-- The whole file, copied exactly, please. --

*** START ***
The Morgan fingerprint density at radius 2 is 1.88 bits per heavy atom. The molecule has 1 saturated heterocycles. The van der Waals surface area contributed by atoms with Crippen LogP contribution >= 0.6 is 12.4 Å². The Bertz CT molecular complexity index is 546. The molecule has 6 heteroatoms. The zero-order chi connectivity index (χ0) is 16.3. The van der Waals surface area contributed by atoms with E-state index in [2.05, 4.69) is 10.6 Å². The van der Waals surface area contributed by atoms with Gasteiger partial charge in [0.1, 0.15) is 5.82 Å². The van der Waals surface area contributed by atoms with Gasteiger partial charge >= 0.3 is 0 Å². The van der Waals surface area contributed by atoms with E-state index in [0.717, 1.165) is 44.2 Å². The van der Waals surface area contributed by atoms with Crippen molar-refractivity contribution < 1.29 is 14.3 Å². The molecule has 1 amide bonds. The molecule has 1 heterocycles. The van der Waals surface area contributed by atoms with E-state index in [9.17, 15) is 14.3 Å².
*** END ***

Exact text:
The Morgan fingerprint density at radius 2 is 1.88 bits per heavy atom. The molecule has 1 saturated heterocycles. The van der Waals surface area contributed by atoms with Crippen LogP contribution >= 0.6 is 12.4 Å². The Bertz CT molecular complexity index is 546. The molecule has 6 heteroatoms. The zero-order chi connectivity index (χ0) is 16.3. The van der Waals surface area contributed by atoms with E-state index in [2.05, 4.69) is 10.6 Å². The van der Waals surface area contributed by atoms with Gasteiger partial charge in [0.1, 0.15) is 5.82 Å². The van der Waals surface area contributed by atoms with Gasteiger partial charge >= 0.3 is 0 Å². The van der Waals surface area contributed by atoms with E-state index in [0.717, 1.165) is 44.2 Å². The van der Waals surface area contributed by atoms with Crippen molar-refractivity contribution < 1.29 is 14.3 Å². The molecule has 1 amide bonds. The molecule has 1 heterocycles. The van der Waals surface area contributed by atoms with E-state index in [9.17, 15) is 14.3 Å².